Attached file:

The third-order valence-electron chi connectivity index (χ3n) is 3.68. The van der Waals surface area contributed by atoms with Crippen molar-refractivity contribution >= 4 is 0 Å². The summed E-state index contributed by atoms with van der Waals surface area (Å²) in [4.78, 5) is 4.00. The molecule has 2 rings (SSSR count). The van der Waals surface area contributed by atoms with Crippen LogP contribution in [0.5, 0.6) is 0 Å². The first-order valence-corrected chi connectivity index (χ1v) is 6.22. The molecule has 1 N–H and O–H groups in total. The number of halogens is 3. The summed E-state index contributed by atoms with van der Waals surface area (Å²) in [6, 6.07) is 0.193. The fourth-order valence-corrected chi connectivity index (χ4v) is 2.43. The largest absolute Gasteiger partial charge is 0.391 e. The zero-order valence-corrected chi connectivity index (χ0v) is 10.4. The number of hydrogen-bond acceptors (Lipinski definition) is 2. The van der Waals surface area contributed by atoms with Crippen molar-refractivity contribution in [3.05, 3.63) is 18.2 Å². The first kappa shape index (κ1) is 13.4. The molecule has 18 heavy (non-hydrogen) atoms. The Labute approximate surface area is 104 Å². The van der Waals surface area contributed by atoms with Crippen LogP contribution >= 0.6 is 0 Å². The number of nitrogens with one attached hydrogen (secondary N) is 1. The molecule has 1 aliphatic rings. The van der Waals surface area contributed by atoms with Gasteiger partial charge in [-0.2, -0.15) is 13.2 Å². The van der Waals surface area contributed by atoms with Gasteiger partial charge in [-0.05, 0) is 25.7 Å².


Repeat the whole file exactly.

The third-order valence-electron chi connectivity index (χ3n) is 3.68. The van der Waals surface area contributed by atoms with Crippen molar-refractivity contribution >= 4 is 0 Å². The summed E-state index contributed by atoms with van der Waals surface area (Å²) in [4.78, 5) is 4.00. The molecule has 2 rings (SSSR count). The van der Waals surface area contributed by atoms with Crippen LogP contribution in [0.5, 0.6) is 0 Å². The first-order valence-corrected chi connectivity index (χ1v) is 6.22. The molecule has 1 N–H and O–H groups in total. The number of halogens is 3. The summed E-state index contributed by atoms with van der Waals surface area (Å²) in [6, 6.07) is 0.193. The fourth-order valence-corrected chi connectivity index (χ4v) is 2.43. The largest absolute Gasteiger partial charge is 0.391 e. The zero-order valence-corrected chi connectivity index (χ0v) is 10.4. The number of hydrogen-bond acceptors (Lipinski definition) is 2. The van der Waals surface area contributed by atoms with Crippen molar-refractivity contribution in [3.05, 3.63) is 18.2 Å². The first kappa shape index (κ1) is 13.4. The molecule has 18 heavy (non-hydrogen) atoms. The Labute approximate surface area is 104 Å². The van der Waals surface area contributed by atoms with Crippen LogP contribution >= 0.6 is 0 Å². The number of nitrogens with one attached hydrogen (secondary N) is 1. The molecule has 1 aliphatic rings. The van der Waals surface area contributed by atoms with Gasteiger partial charge in [-0.2, -0.15) is 13.2 Å². The van der Waals surface area contributed by atoms with Gasteiger partial charge in [-0.05, 0) is 25.7 Å².